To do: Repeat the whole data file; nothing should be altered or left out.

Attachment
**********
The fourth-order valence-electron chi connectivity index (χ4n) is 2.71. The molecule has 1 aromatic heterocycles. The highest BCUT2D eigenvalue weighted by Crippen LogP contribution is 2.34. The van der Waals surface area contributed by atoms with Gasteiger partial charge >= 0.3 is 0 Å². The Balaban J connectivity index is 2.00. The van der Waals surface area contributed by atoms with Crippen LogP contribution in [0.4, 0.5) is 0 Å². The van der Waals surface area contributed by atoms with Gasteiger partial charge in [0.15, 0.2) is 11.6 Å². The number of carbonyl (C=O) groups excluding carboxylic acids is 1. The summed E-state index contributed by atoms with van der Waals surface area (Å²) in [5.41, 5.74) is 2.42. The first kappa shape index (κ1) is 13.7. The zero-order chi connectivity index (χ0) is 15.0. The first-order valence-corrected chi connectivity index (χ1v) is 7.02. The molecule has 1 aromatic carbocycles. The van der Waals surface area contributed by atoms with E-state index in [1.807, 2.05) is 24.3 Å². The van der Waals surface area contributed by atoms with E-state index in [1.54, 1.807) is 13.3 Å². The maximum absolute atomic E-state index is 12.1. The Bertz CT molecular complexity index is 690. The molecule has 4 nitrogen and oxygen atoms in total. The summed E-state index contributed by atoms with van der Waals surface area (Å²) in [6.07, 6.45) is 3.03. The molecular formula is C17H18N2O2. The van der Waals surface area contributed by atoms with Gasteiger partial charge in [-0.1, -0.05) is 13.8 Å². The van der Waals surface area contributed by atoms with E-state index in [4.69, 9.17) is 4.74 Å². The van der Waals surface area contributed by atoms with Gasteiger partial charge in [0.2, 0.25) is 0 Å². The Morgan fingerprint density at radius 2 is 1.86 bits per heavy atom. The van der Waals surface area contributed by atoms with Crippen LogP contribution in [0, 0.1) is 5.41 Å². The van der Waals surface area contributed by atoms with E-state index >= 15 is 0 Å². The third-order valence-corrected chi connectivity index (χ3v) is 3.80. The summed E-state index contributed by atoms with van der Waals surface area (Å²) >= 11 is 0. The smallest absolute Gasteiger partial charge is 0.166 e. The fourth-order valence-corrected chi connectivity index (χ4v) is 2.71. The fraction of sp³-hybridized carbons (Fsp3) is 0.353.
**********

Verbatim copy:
The fourth-order valence-electron chi connectivity index (χ4n) is 2.71. The molecule has 1 aromatic heterocycles. The highest BCUT2D eigenvalue weighted by Crippen LogP contribution is 2.34. The van der Waals surface area contributed by atoms with Gasteiger partial charge >= 0.3 is 0 Å². The Balaban J connectivity index is 2.00. The van der Waals surface area contributed by atoms with Crippen LogP contribution in [0.4, 0.5) is 0 Å². The van der Waals surface area contributed by atoms with Gasteiger partial charge in [0.15, 0.2) is 11.6 Å². The number of carbonyl (C=O) groups excluding carboxylic acids is 1. The summed E-state index contributed by atoms with van der Waals surface area (Å²) in [5.41, 5.74) is 2.42. The first kappa shape index (κ1) is 13.7. The zero-order chi connectivity index (χ0) is 15.0. The first-order valence-corrected chi connectivity index (χ1v) is 7.02. The molecule has 1 aromatic carbocycles. The van der Waals surface area contributed by atoms with E-state index in [1.807, 2.05) is 24.3 Å². The van der Waals surface area contributed by atoms with E-state index in [1.54, 1.807) is 13.3 Å². The maximum absolute atomic E-state index is 12.1. The Bertz CT molecular complexity index is 690. The molecule has 4 nitrogen and oxygen atoms in total. The summed E-state index contributed by atoms with van der Waals surface area (Å²) in [6.07, 6.45) is 3.03. The molecular formula is C17H18N2O2. The van der Waals surface area contributed by atoms with Gasteiger partial charge in [-0.1, -0.05) is 13.8 Å². The van der Waals surface area contributed by atoms with E-state index in [4.69, 9.17) is 4.74 Å². The van der Waals surface area contributed by atoms with Gasteiger partial charge in [0.2, 0.25) is 0 Å². The Morgan fingerprint density at radius 2 is 1.86 bits per heavy atom. The van der Waals surface area contributed by atoms with Crippen LogP contribution in [0, 0.1) is 5.41 Å². The van der Waals surface area contributed by atoms with E-state index >= 15 is 0 Å². The third-order valence-corrected chi connectivity index (χ3v) is 3.80. The summed E-state index contributed by atoms with van der Waals surface area (Å²) >= 11 is 0. The smallest absolute Gasteiger partial charge is 0.166 e. The fourth-order valence-corrected chi connectivity index (χ4v) is 2.71. The fraction of sp³-hybridized carbons (Fsp3) is 0.353.